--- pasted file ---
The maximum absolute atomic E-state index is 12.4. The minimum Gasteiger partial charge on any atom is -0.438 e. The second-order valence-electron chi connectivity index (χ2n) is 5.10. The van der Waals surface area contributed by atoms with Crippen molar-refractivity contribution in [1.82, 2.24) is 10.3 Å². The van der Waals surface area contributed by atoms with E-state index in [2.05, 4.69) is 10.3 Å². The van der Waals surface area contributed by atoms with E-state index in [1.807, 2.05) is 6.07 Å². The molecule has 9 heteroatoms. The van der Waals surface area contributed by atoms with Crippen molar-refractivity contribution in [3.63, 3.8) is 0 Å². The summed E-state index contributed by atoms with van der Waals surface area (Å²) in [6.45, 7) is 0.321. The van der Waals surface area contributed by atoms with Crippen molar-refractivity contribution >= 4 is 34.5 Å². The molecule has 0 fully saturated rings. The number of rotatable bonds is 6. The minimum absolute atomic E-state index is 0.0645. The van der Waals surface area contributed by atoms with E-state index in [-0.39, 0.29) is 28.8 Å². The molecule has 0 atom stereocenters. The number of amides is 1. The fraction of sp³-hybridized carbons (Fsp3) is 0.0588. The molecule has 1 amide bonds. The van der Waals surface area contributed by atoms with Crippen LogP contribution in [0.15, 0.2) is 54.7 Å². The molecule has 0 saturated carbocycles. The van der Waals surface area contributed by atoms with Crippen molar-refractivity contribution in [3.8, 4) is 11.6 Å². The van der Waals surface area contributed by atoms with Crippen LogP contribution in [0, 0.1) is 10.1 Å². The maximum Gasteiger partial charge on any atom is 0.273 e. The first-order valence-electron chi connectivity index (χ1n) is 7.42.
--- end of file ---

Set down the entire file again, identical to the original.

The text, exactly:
The maximum absolute atomic E-state index is 12.4. The minimum Gasteiger partial charge on any atom is -0.438 e. The second-order valence-electron chi connectivity index (χ2n) is 5.10. The van der Waals surface area contributed by atoms with Crippen molar-refractivity contribution in [1.82, 2.24) is 10.3 Å². The van der Waals surface area contributed by atoms with E-state index in [2.05, 4.69) is 10.3 Å². The van der Waals surface area contributed by atoms with E-state index in [1.807, 2.05) is 6.07 Å². The molecule has 9 heteroatoms. The van der Waals surface area contributed by atoms with Crippen molar-refractivity contribution in [3.63, 3.8) is 0 Å². The summed E-state index contributed by atoms with van der Waals surface area (Å²) in [6.45, 7) is 0.321. The van der Waals surface area contributed by atoms with Crippen molar-refractivity contribution >= 4 is 34.5 Å². The molecule has 0 fully saturated rings. The number of rotatable bonds is 6. The minimum absolute atomic E-state index is 0.0645. The van der Waals surface area contributed by atoms with E-state index in [-0.39, 0.29) is 28.8 Å². The molecule has 0 atom stereocenters. The number of amides is 1. The fraction of sp³-hybridized carbons (Fsp3) is 0.0588. The molecule has 1 amide bonds. The van der Waals surface area contributed by atoms with Crippen LogP contribution in [0.15, 0.2) is 54.7 Å². The molecule has 0 saturated carbocycles. The van der Waals surface area contributed by atoms with Crippen molar-refractivity contribution in [3.8, 4) is 11.6 Å². The van der Waals surface area contributed by atoms with Crippen LogP contribution in [0, 0.1) is 10.1 Å². The maximum Gasteiger partial charge on any atom is 0.273 e. The first-order valence-electron chi connectivity index (χ1n) is 7.42.